​Building a Secure Amazon S3 Bucket

​Building a Secure Amazon S3 Bucket

Blog Article Published: 09/23/2020

By Josh Stella, Co-Founder and CTO, Fugue

Originally Published at fugue.co/blog on Sept 8, 2020

Much has been said about Amazon S3 security on Amazon Web Services (AWS) in the press and technical publications, and much of it is oversimplified and of limited practical use. Amazon S3 is an incredibly simple cloud service to use, but adequately securing your S3 resources is anything but simple, as too many organizations have discovered.

In this post (and our two Cloud Security Masterclass sessions devoted to Amazon S3), I provide a pragmatic approach to understanding S3 security. You’ll be able to reason about securing your specific S3 use cases and build a secure S3 bucket that meets your particular needs.

If you go solely on what you read in the press, you might make the mistake of thinking that the only thing you need to do to ensure the security of your S3 bucket is Block Public Access. While getting this setting right is important (and AWS has taken needed steps to warn you if you have it wrong), it can also lead to a false sense of security if that’s all you do.

The Layers of Amazon S3 Security

There are several layers of Amazon S3 security, and some are more important than others.

  1. Access Control Points (ACLs)
  2. Identity and Access Management (IAM) Policies
  3. Bucket Policies
  4. Block Public Access
  5. Access Points
  6. Encryption

Of these, IAM Policies, encryption, and Bucket Policies are the most important to understand, at least at first. But before we get into the details of those policy types, it’s critical to have a mental model about policy and how it relates to actions and resources in AWS. We’ll skip over ACLs, as they are an artifact of history that AWS recommends you not use in most cases.

IAM Policies

In AWS, there are Principals, Actions, and Resources. Of course, there are other kinds of entities with AWS as well, but these are the ones you need to understand when designing secure S3 buckets.

  • Principals are actors — both human and machine ones. They are the entities that make calls on Actions and Resources, along with credentials to do so.
  • Actions are the API endpoints that we use to perform actions in the cloud. Each AWS Service has a collection of Actions, such as ListBuckets or GetObject in S3.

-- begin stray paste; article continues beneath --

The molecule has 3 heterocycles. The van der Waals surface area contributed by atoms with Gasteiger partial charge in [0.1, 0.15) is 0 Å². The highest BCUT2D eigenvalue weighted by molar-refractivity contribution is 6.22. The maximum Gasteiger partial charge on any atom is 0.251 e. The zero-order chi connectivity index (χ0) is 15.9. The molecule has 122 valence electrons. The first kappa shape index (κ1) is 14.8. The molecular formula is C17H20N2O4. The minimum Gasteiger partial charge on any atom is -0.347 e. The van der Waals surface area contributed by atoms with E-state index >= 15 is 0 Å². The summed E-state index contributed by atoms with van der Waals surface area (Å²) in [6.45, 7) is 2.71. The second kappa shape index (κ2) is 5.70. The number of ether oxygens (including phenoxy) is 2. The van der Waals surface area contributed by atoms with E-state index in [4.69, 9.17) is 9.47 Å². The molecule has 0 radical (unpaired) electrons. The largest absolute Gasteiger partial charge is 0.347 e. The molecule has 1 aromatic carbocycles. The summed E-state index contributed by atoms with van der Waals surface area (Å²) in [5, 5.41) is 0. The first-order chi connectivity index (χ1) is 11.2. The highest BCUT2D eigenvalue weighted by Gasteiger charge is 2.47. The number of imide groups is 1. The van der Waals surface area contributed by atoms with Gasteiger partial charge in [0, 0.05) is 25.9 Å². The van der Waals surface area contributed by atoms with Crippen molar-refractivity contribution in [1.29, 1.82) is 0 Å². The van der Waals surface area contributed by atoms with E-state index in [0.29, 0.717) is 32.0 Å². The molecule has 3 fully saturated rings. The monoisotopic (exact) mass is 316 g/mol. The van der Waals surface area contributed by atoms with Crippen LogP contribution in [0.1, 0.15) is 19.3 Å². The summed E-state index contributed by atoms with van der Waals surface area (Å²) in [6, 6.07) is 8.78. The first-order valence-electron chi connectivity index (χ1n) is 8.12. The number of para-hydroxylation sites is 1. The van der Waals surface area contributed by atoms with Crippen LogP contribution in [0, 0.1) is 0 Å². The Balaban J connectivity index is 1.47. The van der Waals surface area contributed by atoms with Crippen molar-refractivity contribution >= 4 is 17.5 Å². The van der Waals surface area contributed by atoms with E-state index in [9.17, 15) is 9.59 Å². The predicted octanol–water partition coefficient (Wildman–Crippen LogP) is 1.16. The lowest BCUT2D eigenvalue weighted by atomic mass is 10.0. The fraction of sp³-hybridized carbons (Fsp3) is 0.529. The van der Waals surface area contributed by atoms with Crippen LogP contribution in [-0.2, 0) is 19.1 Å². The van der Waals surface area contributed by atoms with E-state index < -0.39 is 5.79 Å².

• Resources are the particular instances and objects in an AWS Service, such as an S3 bucket or object, or an EC2 instance.

For a Principal to perform an Action on a Resource (such as listing the contents of an S3 bucket), there need to be policies in place that grant allowances all the way through. Any denial at any stage will cause a failure to perform the Action on the Resource. AWS has a default policy for all Actions and Resources to all Principals: Deny.

Let’s illustrate this.

You see that vertical line between the Principals and Actions, and another between Actions and Resources? Let’s call those our “walls of denial”. Our job when building a secure S3 bucket is to poke holes through these lines only for those Actions needed for the Principal, and only on those Resources that are appropriate.

For AWS Principals, such as AWS users and resources (e.g., an EC2 instance with an IAM role association), we can use IAM to allow access to Actions and Resources. Here’s an example of an IAM policy that allows a group of actions on all S3 buckets in the account:

{
    "Version": "2012-10-17",
    "Statement": [
        {
            "Sid": "VisualEditor0",
            "Effect": "Allow",
            "Action": [
                "s3:GetObjectAcl",
                "s3:GetObject",
                "s3:GetObjectTagging"
            ],
            "Resource": "*"
        }
    ]
}

Note that there are sections in the policy for Actions and Resources, just like in our diagram. Note how we’ve made a hole in the deny wall between Principals and Actions for the three Gets defined in the policy, and that applies to all S3 buckets in Resources.

In this and in many cases, the Resources section is “*”, meaning all Resources behind that Action. This is often a good idea as we can use Bucket Policies and other means to scope down which Resources are allowed when all the policies are evaluated.

An important thing to consider when deciding where to declare specifics like resource names is that you want to avoid proliferating IAM Policies because keeping track of them becomes a source of both cost and risk. Therefore, embedding specific Resource identifiers in an IAM Policy is generally undesirable as it will lead to numerous copies of the policy. We will use S3 Bucket Policies to limit resource access at the bucket layer next, so that when deployed to a user or process, this policy doesn’t allow access to all S3 buckets.

We recommend using AWS Managed Policies wherever it makes sense, as there are already more than 700 of them in your account and AWS maintains them for you. Even if you don’t find one that is perfectly suited to your purpose, it’s worth using them as examples for how to hand craft well-made IAM Policies.